When you do Cooper's "no-boil" method your sanitation is critical. Also make certain your sanitizer is either a "no rinse" type and you mixed it right. (Sodium Per Carbonate is very popular here. I like Star-san). Too strong of a sanitizer residue and you could kill all the yeast. Don't trust anything to be clean from the factory. Always sanitize your thermometer, hydrometer, testing jar (sample tube) or anything that touches the cooled down wort/beer. I like wiping these down with Rubbing Alcohol and let it evaporate before using them.

If you bottle, remove all the labels and glue residue. Use the bottle brush till every speck of crap is gone. Feel free to put the bottles in the dishwasher on sani-temp shortly before bottling. Let them cool of course. Even after all that, I still dunk my bottles in Star-san for a few minutes then tip to drain for a few minutes to get any excess foam out. If there is a little in there...don't fear the foam. Don't worry about it.

Don't use sucrose for bottling. It doesn't taste good. Use dextrose or DME (dried malt extract). Your kit likely came with priming sugar for bottling. It will be dextrose. If you have a bottling bucket mix all of the required sugar in there. (Individual bottle priming sucks, when you need to do 50 of them.) The filling stick takes some getting accustomed to. Press down...beer flows...lift up...flow stops. Stop filling just at the base of the neck of the bottle, then lift the stick up to the top of the neck and press the inside of the bottle neck near the top. Slowly fill up to 40mm to the top of the bottle. Fill 12 at a time and keep them in a crate or divided box so they don't tip. Then cap all of them (Repeat until you a finished). Between batches...Lift the filling stick above the bottling bucket and let the beer drain back into the bucket. Press the hose shut-off clamp. I like to jam the stick between the bucket and the bale wire pointing up so it doesn't drip or get dirty. You can use a turkey baster to get the remaining beer out of the bucket that you couldn't attain by tilting the bucket. If at the end you can't fill a bottle at least halfway up the neck. Dump it, cook with it, drink it..just don't bottle it. You could top it off with any beer, then cap it...but what's the point of that?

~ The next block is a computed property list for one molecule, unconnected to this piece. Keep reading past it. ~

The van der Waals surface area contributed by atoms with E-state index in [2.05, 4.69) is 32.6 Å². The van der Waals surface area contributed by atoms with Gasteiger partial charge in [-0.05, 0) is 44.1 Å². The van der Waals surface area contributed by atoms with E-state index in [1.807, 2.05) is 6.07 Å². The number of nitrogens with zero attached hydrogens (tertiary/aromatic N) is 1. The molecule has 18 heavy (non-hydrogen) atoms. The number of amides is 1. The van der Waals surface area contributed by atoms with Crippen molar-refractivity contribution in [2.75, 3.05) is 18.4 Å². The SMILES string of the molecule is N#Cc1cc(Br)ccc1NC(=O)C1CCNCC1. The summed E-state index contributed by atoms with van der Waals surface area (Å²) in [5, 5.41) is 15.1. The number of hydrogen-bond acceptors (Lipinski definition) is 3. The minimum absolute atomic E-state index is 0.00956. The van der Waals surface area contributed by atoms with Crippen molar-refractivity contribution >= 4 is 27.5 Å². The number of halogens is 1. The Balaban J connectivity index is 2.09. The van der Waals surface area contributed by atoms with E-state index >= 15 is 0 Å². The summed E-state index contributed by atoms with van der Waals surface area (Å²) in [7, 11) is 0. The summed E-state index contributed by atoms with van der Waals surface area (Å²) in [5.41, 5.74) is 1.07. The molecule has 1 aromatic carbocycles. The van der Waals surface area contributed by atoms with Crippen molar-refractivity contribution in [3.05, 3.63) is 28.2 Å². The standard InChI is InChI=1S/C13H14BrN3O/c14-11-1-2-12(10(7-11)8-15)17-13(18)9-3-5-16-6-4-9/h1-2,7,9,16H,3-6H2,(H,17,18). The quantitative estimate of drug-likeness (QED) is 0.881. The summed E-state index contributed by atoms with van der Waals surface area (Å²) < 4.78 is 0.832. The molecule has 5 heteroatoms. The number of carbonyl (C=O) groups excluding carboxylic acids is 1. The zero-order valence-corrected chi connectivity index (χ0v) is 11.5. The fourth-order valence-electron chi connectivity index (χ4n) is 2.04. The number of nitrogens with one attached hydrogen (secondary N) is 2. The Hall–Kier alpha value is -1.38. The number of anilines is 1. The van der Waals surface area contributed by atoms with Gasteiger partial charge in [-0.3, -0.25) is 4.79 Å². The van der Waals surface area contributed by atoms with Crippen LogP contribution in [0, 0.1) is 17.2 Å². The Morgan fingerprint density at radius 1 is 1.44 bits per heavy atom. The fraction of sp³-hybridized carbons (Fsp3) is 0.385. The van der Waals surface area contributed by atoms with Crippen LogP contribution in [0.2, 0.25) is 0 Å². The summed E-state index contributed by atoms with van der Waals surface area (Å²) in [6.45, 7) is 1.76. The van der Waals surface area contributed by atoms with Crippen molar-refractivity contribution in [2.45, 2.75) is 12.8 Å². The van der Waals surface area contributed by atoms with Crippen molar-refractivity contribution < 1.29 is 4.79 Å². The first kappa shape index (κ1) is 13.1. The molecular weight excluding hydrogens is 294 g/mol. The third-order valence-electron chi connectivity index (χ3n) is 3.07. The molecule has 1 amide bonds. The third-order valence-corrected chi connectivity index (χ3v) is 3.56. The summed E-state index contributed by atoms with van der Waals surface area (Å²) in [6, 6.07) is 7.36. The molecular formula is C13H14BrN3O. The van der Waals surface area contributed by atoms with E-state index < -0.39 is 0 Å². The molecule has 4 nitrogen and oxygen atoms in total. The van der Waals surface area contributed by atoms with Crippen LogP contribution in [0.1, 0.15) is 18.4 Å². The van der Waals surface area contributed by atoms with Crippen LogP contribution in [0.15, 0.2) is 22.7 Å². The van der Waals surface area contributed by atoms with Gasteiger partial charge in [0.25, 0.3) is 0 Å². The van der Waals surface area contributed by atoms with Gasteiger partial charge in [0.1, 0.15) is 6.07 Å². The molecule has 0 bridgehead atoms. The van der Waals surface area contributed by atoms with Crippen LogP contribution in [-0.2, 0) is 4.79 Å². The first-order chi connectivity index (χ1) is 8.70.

You'll figure out
 

iralosavic

Well-Known Member
Joined
17/10/11
Messages
1,131
Reaction score
21
1.5kg coopers lager with 1kg BE2 in 23L should be 1.038-1.042. And by should be, I mean IS. Your original gravity reading (if you actually took a reading before adding the yeast?) of 1.014 is wrong - for whatever reason.

1.014 is probably still a little high for a final gravity, but still acceptable if it is definitely finished. My advice is to take the lid off the fermenter and gently stir the beer with a sanitised spoon without causing any aeration (no splashing, swooshing etc) and fit the lid and airlock back on and take another reading in a few days. If it still does not go any lower, consider the above advice.
 

Latest posts

Top